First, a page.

Heart of Darkness

Heart of Darkness: Unraveling the Mysteries of the Invisible Universe

Jeremiah P. Ostriker
Simon Mitton
Copyright Date: 2013
Pages: 288
https://www.jstor.org/stable/j.ctt24hpkh
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  • Book Info
    Heart of Darkness
    Book Description:

    Heart of Darknessdescribes the incredible saga of humankind's quest to unravel the deepest secrets of the universe. Over the past thirty years, scientists have learned that two little-understood components--dark matter and dark energy--comprise most of the known cosmos, explain the growth of all cosmic structure, and hold the key to the universe's fate. The story of how evidence for the so-called "Lambda-Cold Dark Matter" model of cosmology has been gathered by generations of scientists throughout the world is told here by one of the pioneers of the field, Jeremiah Ostriker, and his coauthor Simon Mitton.

    From humankind's early attempts to comprehend Earth's place in the solar system, to astronomers' exploration of the Milky Way galaxy and the realm of the nebulae beyond, to the detection of the primordial fluctuations of energy from which all subsequent structure developed, this book explains the physics and the history of how the current model of our universe arose and has passed every test hurled at it by the skeptics. Throughout this rich story, an essential theme is emphasized: how three aspects of rational inquiry--the application of direct measurement and observation, the introduction of mathematical modeling, and the requirement that hypotheses should be testable and verifiable--guide scientific progress and underpin our modern cosmological paradigm.

    The story is far from complete, however, as scientists confront the mysteries of the ultimate causes of cosmic structure formation and the real nature and origin of dark matter and dark energy.

    eISBN: 978-1-4008-4464-7
    Subjects: Astronomy

Table of Contents

  1. Front Matter
    (pp. i-iv)
  2. Table of Contents
    (pp. v-viii)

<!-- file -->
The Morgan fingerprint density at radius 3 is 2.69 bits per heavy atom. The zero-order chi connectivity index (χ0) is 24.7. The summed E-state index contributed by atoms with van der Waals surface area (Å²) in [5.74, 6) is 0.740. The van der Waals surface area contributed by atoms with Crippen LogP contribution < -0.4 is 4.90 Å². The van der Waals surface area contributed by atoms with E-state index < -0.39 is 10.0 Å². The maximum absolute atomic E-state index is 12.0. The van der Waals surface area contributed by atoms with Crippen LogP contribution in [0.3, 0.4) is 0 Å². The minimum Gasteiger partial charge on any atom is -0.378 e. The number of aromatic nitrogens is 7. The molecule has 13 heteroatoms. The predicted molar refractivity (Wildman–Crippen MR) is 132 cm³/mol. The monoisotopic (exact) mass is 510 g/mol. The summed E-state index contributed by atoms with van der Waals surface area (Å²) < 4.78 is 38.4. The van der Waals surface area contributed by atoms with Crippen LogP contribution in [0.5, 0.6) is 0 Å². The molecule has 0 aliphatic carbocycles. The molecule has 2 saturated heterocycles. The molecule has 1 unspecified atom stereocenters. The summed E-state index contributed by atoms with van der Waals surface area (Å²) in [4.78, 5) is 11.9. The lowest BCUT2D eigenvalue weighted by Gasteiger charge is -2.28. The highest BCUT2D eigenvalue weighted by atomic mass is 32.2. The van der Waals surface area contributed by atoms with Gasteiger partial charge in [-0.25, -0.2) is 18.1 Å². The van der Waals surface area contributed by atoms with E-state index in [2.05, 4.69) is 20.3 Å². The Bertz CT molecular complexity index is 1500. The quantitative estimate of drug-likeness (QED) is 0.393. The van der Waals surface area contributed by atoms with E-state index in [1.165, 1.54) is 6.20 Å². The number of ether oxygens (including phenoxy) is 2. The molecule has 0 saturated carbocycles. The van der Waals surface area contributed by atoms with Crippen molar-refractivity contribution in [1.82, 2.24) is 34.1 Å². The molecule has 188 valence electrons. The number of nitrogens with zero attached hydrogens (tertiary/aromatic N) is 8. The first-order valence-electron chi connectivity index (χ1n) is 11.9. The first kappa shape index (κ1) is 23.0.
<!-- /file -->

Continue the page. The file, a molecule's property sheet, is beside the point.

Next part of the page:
3. Acknowledgments
    (pp. ix-xii)
  4. Preface
    (pp. xiii-xxiv)
  5. Prologue From Myth to Reality
    (pp. 1-26)

    When we look up at a clear, dark sky and are inspired with wonder and curiosity by the sight above us, we share a long and vibrant story with our ancestors—a quest to understand the nature, origin, and behavior of the glimmering points and patches of light above and around us. What are the heavens made of? And what is our own planet Earth’s place within the cosmos that surrounds us? These questions occupied the philosophers of antiquity for centuries. They fascinated such luminaries as Nicolas Copernicus, Galileo Galilei, and Isaac Newton, and they continue to captivate the leading...

  6. Chapter One Einstein’s Toolkit, and How to Use It
    (pp. 27-51)

    As the nineteenth century drew to a close and the new century dawned, an intellectual ferment spread across the disciplines comprising western culture. Art, music, literature, and science were radically transformed in the Modernist period to a degree comparable to the changes that occurred in the Renaissance and the Enlightenment. The revolutionary expansion of our cosmic consciousness, which we will detail in the next chapter, was paralleled by the revolution in our scientific tools—the laws of physics. But at first no one saw the changes that were coming in both physics and astronomy. The complacent, turn-of-the-century belief that the...

  7. Chapter Two The Realm of the Nebulae
    (pp. 52-88)

    The 1919 British eclipse expedition confirmed Einstein’s general theory of relativity, proving that theoretical astronomers had a toolkit they could use to investigate the properties of the universe. However, studying the remote cosmos soon became an activity in which the old world astronomers could not compete with those in the new world. Observatories under the clear and peaceful skies of Arizona and California emerged from wartime as the places where the discoveries were to be made. Mount Wilson Observatory, Pasadena, boasted a 60-inch telescope and the newly completed 100-inch telescope, the largest in the world.

    American observers, using these new,...

  8. Chapter Three Let’s Do Cosmology!
    (pp. 89-101)